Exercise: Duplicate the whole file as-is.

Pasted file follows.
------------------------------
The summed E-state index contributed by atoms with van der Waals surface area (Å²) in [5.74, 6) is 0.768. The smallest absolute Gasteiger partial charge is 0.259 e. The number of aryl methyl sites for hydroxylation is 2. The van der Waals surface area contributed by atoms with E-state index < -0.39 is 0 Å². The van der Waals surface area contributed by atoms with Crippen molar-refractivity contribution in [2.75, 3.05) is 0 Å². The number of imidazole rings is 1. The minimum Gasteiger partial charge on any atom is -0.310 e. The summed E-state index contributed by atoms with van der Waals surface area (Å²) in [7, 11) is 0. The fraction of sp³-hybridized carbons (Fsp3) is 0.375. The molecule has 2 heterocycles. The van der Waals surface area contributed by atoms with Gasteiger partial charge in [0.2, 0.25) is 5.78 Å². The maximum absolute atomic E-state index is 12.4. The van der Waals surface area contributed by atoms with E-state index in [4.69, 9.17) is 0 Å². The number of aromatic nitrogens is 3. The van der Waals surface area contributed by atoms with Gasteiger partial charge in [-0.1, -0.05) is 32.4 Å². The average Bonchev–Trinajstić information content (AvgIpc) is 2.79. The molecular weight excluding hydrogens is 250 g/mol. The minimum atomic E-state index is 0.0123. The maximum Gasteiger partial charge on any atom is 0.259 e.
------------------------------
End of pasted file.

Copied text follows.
The summed E-state index contributed by atoms with van der Waals surface area (Å²) in [5.74, 6) is 0.768. The smallest absolute Gasteiger partial charge is 0.259 e. The number of aryl methyl sites for hydroxylation is 2. The van der Waals surface area contributed by atoms with E-state index < -0.39 is 0 Å². The van der Waals surface area contributed by atoms with Crippen molar-refractivity contribution in [2.75, 3.05) is 0 Å². The number of imidazole rings is 1. The minimum Gasteiger partial charge on any atom is -0.310 e. The summed E-state index contributed by atoms with van der Waals surface area (Å²) in [7, 11) is 0. The fraction of sp³-hybridized carbons (Fsp3) is 0.375. The molecule has 2 heterocycles. The van der Waals surface area contributed by atoms with Gasteiger partial charge in [0.2, 0.25) is 5.78 Å². The maximum absolute atomic E-state index is 12.4. The van der Waals surface area contributed by atoms with E-state index in [4.69, 9.17) is 0 Å². The number of aromatic nitrogens is 3. The van der Waals surface area contributed by atoms with Gasteiger partial charge in [-0.1, -0.05) is 32.4 Å². The average Bonchev–Trinajstić information content (AvgIpc) is 2.79. The molecular weight excluding hydrogens is 250 g/mol. The minimum atomic E-state index is 0.0123. The maximum Gasteiger partial charge on any atom is 0.259 e.